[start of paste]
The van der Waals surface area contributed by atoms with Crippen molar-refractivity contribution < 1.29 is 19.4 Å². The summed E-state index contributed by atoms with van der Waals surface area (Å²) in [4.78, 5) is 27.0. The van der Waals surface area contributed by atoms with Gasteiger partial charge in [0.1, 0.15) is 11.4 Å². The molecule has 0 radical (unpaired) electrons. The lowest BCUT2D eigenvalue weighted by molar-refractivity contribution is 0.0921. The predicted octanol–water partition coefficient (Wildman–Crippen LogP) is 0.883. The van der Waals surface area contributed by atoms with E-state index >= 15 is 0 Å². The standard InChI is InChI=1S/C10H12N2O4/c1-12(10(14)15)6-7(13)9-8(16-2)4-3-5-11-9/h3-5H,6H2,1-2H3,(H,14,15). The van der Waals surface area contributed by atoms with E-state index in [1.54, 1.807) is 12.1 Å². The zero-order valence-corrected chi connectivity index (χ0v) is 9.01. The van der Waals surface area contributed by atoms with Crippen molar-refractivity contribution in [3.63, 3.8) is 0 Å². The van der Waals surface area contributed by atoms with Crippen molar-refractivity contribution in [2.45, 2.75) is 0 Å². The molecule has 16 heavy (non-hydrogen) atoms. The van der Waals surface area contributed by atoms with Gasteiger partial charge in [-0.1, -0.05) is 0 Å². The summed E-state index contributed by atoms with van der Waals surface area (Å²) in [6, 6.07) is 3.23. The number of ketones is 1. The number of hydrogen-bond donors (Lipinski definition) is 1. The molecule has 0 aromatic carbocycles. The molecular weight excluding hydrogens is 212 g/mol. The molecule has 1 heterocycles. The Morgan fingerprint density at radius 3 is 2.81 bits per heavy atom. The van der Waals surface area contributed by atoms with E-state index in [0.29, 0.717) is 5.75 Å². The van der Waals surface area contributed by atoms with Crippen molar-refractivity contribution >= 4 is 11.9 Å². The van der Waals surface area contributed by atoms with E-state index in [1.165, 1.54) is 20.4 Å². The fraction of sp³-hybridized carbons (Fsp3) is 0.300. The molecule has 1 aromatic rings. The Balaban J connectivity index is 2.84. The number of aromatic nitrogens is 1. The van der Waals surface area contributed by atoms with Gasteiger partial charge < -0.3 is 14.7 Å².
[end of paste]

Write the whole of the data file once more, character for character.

The van der Waals surface area contributed by atoms with Crippen molar-refractivity contribution < 1.29 is 19.4 Å². The summed E-state index contributed by atoms with van der Waals surface area (Å²) in [4.78, 5) is 27.0. The van der Waals surface area contributed by atoms with Gasteiger partial charge in [0.1, 0.15) is 11.4 Å². The molecule has 0 radical (unpaired) electrons. The lowest BCUT2D eigenvalue weighted by molar-refractivity contribution is 0.0921. The predicted octanol–water partition coefficient (Wildman–Crippen LogP) is 0.883. The van der Waals surface area contributed by atoms with E-state index >= 15 is 0 Å². The standard InChI is InChI=1S/C10H12N2O4/c1-12(10(14)15)6-7(13)9-8(16-2)4-3-5-11-9/h3-5H,6H2,1-2H3,(H,14,15). The van der Waals surface area contributed by atoms with E-state index in [1.54, 1.807) is 12.1 Å². The zero-order valence-corrected chi connectivity index (χ0v) is 9.01. The van der Waals surface area contributed by atoms with Crippen molar-refractivity contribution in [3.63, 3.8) is 0 Å². The van der Waals surface area contributed by atoms with Crippen molar-refractivity contribution in [2.45, 2.75) is 0 Å². The molecule has 16 heavy (non-hydrogen) atoms. The van der Waals surface area contributed by atoms with Gasteiger partial charge in [-0.1, -0.05) is 0 Å². The summed E-state index contributed by atoms with van der Waals surface area (Å²) in [6, 6.07) is 3.23. The number of ketones is 1. The number of hydrogen-bond donors (Lipinski definition) is 1. The molecule has 0 aromatic carbocycles. The molecular weight excluding hydrogens is 212 g/mol. The molecule has 1 heterocycles. The Morgan fingerprint density at radius 3 is 2.81 bits per heavy atom. The van der Waals surface area contributed by atoms with E-state index in [0.29, 0.717) is 5.75 Å². The van der Waals surface area contributed by atoms with Crippen molar-refractivity contribution >= 4 is 11.9 Å². The van der Waals surface area contributed by atoms with E-state index in [1.165, 1.54) is 20.4 Å². The fraction of sp³-hybridized carbons (Fsp3) is 0.300. The molecule has 1 aromatic rings. The Balaban J connectivity index is 2.84. The number of aromatic nitrogens is 1. The van der Waals surface area contributed by atoms with Gasteiger partial charge < -0.3 is 14.7 Å².